Indian Nationalism Goes to the Movies
Amid rising Hindu nationalism, the Supreme Court of India has ordered theaters to play the national anthem before films and directed moviegoers to stand at attention -- no excuses. The Indian Constitution is a wonder of the world, but this decision undercuts free-speech and individual rights at a moment when the country can ill-afford it. The court, which has the final word in interpreting the constitution, can still reverse itself. And it should, because the court’s job is to protect rights, not to impose duties and obligations when the legislature has not done so.
The case arose in a petition by an individual, Shyam Narayan Chouksey, complaining that the national anthem is sometimes sung in circumstances that lead to its disrespect. Chouksey is an otherwise obscure, 76-year-old self-described activist from Bhopal. He explained his motivation by saying that 13 years ago, he was upset when he was the only person in the theater standing when the national anthem was played during a popular movie, “Kabhi Khushi Kabhi Gham.”
Because the anthem was sung as part of a scene in the movie, it isn’t that surprising that no one got up. The scene (which is kind of great) is itself a nationalist fable. A good-looking, well-dressed Indian couple is attending an outdoor benefit-style event for their son’s multiracial private school. As they enter, the wife complains bitterly about the second-class treatment they receive, and indeed they are shunted off to a bad table at the back while the shallow white parents get seated in front.
Their son is introduced to lead a choir in the “Do-Re-Mi” song from “The Sound of Music.” Instead the son starts singing the national anthem. The Indian parents rise in respect approaching awe. The camera pans across the other tables on the lawn in front of the imposing school: No one else has stood up.
The point of Chouksey’s suit clearly isn’t to rectify his pain that his fellow filmgoers weren’t sufficiently moved by the scene to stand up themselves. His suit is plainly political. Although he says he has no party affiliation, Chouksey’s stance resonates with the attitude of Prime Minister Narendra Modi’s ruling Bharatiya Janata Party, which emphasizes national pride and is unsympathetic to dissent.
Under U.S. constitutional law, a private party wouldn’t have standing to challenge other private parties’ conduct during the national anthem. But the Indian Supreme Court has much broader capacity to hear cases.
Its decision took the form of an interim order. Although the court mentioned the Prevention of Insults to National Honour Act of 1971, the basis for its order actually came from the constitution, which unlike the U.S. Constitution, imposes duties and obligations on both the state and citizens.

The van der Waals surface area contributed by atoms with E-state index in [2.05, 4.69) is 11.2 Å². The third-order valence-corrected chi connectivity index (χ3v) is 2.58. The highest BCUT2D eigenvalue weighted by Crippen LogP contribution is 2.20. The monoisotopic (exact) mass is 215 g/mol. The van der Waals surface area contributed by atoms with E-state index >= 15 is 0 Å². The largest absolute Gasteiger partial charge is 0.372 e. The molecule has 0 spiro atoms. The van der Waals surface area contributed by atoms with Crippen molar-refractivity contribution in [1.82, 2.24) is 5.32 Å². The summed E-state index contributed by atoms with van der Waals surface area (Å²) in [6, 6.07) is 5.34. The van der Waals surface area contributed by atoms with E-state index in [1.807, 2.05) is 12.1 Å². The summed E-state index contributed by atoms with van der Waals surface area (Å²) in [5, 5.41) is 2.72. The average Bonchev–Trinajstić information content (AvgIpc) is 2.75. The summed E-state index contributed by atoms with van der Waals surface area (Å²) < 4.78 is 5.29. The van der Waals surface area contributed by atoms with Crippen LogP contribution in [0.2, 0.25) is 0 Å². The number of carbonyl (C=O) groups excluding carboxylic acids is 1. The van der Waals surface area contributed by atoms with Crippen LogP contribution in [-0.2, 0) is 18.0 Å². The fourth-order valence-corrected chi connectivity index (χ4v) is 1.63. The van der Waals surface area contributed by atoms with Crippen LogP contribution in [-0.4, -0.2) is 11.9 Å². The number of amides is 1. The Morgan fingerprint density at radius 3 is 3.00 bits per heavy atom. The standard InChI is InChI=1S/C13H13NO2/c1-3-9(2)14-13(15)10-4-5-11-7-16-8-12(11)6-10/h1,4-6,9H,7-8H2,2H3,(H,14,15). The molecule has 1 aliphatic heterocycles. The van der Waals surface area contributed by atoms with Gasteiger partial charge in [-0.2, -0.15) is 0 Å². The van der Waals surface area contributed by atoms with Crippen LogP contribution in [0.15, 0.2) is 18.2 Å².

In particular, the court cited a provision that says, “It shall be the duty of every citizen of India to abide by the Constitution and respect its ideals and institutions, the National Flag and the National Anthem.”
From this general duty of respect, the court derived the authority to issue the directive to theaters and their patrons. It didn’t say anything about enforcement or what punishment, if any, would accrue to those who do not obey.
But in language that could be interpreted as a reference to the rise of the BJP, the court said that “a time has come, the citizens of the country must realize that they live in a nation and are duty bound to show respect to National Anthem which is the symbol of the Constitutional Patriotism and inherent national quality.”
The holding was therefore symbolic -- but the symbolism was troubling. The court went on to say that the constitution “does not allow any different notion or the perception of individual rights, that have individually thought of have no space. The idea is constitutionally impermissible.”
That can’t be right, legally speaking. The Constitution of India guarantees freedom of speech and expression in Article 19. On the whole, India has respected those rights since the constitution was ratified in 1949.
The constitutional duty to respect the constitution is a commitment of values, not a recipe for the court to order ritual obedience. In contrast, the guarantee of free speech is an individual constitutional right.
To translate the issue into parochial American terms, the court was endorsing the constitutional vision of President-elect Donald Trump over that of NFL quarterback Colin Kaepernick. As a matter of culture, anyone is free to choose one of these views over another.
As a matter of judicial decision-making, however, the embrace of patriotic nationalism over individual rights is a disaster. The “very purpose” of constitutional rights, as Justice Robert Jackson noted in the American flag salute case, “was to withdraw certain subjects from the vicissitudes of political controversy, to place them beyond the reach of majorities and officials, and to establish them as legal principles to be applied by the courts.”
The principle applies with equal force to the Indian Constitution. The justices should uphold their own duty to “constitutional patriotism” and reverse the interim order.
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